- Providing enough socialization. Standoffish by nature, American Water Spaniels need extensive exposure to people and to unusual sights and sounds. Otherwise their natural caution can become shyness or suspiciousness, which are difficult to live with and could even lead to defensive biting.
- Mind of their own. American Water Spaniels are not Golden Retrievers. They can be stubborn and manipulative. You must show them, through absolute consistency, that you mean what you say.
To teach your spaniel to listen to you, "Respect Training" is mandatory. My American Water Spaniel Training Page discusses the program you need.
- Barking. American Water Spaniels are often too quick to sound the alarm at every new sight and sound. You have to be equally quick to stop them.
- Finding one. In the United States, less than 180 new American Water Spaniel puppies are registered each year. Compare that to over 60,000 new Golden Retriever puppies!
To learn more about training American Water Spaniels to be calm and well-behaved, consider my dog training book, Teach Your Dog 100 English Words.
It's a unique Vocabulary and Respect Training Program that will make your American Water Spaniel the smartest, most well-behaved companion you've ever had.
Teaches your dog to listen to you, to pay attention to you, and to do whatever you ask him to do.
My dog buying guide, Dog Quest: Find The Dog Of Your Dreams, will teach you everything you need to know about finding a healthy American Water Spaniel. Health problems have become so widespread in dogs today that this book is required reading for ANYONE who is thinking of getting a purebred, crossbred, or mixed breed dog.
If you'd like to consult with me personally about whether the American Water Spaniel might be a good dog breed for your family, I offer a Dog Breed Consulting Service.
Once you have your American Water Spaniel home, you need to KEEP him healthy -- or if he's having any current health problems, you need to get him back on the road to good health.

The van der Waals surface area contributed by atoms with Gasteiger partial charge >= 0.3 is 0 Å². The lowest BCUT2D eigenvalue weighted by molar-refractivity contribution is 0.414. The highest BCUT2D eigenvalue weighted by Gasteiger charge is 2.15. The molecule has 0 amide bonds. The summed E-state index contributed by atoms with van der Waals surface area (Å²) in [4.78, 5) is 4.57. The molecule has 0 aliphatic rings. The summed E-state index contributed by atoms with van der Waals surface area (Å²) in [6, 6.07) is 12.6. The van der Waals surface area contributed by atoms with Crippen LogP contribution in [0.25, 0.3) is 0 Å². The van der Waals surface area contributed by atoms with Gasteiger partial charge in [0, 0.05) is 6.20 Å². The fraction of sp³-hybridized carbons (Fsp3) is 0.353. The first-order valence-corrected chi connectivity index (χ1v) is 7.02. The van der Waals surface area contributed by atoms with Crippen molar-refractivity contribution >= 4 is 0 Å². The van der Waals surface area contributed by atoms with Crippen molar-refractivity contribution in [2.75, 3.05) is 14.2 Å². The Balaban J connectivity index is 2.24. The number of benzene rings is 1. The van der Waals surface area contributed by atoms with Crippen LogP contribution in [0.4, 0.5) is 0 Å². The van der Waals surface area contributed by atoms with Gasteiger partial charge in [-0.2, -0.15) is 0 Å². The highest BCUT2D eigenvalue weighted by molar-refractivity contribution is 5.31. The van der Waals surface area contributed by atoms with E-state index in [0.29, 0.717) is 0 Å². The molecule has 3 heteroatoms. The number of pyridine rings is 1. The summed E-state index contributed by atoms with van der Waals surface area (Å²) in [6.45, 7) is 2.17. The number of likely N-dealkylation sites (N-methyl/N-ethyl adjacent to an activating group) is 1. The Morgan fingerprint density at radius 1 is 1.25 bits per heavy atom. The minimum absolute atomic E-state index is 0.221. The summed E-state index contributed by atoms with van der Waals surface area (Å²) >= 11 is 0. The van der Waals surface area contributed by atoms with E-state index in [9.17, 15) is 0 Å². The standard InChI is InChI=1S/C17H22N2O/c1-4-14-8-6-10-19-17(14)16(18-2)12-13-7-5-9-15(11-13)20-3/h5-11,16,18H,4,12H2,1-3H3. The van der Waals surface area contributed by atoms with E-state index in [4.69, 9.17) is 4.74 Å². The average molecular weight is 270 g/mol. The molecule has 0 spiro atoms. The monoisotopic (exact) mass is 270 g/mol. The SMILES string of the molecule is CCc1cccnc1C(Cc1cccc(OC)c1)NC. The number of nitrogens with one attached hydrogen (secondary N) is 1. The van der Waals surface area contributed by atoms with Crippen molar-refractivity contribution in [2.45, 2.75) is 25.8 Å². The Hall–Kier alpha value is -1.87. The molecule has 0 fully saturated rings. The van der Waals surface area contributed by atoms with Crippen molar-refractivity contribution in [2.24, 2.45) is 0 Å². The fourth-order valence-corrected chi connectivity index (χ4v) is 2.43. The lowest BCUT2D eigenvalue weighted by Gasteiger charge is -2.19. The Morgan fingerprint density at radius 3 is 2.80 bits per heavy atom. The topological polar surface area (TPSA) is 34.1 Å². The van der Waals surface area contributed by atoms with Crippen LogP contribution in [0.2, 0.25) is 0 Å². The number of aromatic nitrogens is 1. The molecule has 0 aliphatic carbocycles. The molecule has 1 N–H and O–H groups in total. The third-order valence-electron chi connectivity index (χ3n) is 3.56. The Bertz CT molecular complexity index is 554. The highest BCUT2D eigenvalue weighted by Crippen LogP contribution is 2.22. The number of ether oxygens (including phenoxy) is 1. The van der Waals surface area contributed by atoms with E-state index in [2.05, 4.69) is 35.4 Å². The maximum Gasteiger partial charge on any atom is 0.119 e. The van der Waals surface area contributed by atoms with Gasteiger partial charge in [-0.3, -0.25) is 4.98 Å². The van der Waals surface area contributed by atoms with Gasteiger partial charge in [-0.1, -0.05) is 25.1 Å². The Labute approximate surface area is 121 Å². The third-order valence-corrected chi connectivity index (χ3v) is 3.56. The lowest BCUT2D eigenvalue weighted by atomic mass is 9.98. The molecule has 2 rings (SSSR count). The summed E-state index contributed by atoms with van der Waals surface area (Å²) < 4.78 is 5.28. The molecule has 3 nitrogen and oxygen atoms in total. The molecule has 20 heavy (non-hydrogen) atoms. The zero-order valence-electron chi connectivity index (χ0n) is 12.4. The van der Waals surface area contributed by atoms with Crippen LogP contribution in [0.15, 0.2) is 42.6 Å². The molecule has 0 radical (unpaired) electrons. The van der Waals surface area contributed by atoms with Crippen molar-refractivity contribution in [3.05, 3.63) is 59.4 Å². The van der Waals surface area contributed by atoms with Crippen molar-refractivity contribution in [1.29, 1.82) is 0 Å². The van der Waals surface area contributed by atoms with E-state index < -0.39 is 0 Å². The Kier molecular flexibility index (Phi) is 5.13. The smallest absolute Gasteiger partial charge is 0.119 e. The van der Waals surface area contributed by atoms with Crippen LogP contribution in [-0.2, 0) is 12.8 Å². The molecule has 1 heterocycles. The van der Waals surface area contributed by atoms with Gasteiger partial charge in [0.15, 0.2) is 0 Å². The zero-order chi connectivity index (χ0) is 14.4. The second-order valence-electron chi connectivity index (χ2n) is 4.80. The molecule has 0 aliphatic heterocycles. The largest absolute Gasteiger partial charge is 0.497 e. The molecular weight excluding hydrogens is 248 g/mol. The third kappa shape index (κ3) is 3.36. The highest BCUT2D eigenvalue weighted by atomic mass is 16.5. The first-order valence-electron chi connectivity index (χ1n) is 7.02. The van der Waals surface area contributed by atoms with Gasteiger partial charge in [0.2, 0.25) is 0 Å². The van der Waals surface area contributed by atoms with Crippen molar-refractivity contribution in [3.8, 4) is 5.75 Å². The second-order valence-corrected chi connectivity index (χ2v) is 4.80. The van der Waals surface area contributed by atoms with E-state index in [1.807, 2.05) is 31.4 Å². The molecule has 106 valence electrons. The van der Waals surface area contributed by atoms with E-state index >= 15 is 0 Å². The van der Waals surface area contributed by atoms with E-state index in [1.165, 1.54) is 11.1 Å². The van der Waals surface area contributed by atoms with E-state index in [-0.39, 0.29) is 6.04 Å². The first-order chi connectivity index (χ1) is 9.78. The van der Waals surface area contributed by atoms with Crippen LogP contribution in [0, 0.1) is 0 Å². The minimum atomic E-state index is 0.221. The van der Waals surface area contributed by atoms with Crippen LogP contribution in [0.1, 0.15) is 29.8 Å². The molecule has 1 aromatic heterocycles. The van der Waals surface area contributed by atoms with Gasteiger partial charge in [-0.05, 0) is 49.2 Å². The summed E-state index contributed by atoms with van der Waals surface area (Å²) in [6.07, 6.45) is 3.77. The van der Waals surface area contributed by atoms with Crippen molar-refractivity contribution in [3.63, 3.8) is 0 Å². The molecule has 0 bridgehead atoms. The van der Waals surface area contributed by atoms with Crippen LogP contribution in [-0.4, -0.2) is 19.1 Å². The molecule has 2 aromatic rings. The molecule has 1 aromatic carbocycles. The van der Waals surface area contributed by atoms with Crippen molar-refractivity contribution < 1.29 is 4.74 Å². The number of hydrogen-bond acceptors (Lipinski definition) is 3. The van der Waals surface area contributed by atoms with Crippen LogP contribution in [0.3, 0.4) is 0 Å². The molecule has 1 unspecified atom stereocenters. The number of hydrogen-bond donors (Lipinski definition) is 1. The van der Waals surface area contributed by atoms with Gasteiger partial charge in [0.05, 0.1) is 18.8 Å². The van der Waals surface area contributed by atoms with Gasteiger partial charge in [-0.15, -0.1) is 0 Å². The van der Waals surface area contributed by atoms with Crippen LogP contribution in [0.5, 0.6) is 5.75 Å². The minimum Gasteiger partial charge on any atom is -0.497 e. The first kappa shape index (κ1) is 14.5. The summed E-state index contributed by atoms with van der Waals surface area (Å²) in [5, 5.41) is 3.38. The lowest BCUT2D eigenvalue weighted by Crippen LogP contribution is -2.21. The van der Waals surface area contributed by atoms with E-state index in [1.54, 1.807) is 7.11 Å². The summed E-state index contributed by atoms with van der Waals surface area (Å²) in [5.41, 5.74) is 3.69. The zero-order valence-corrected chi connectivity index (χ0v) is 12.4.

My dog health care book, 11 Things You Must Do Right To Keep Your Dog Healthy and Happy is the book you need.
Raise your dog the right way and you will be helping him live a longer, healthier life while avoiding health problems and unnecessary veterinary expenses.
Please consider adopting an ADULT American Water Spaniel...
When you're acquiring an American Water Spaniel PUPPY, you're acquiring potential -- what he one day will be. So "typical breed characteristics" are very important.
But when you acquire an adult dog, you're acquiring what he already IS and you can decide whether he is the right dog for you based on that reality. There are plenty of adult American Water Spaniels who have already proven themselves NOT to have negative characteristics that are "typical" for their breed. If you find such an adult dog, don't let "typical breed negatives" worry you. Just be happy that you found an atypical individual -- and enjoy!
Save a life. Adopt a dog.
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|Teach Your Dog Words|
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Copyright © 2000-2016 by Michele Welton. All rights reserved.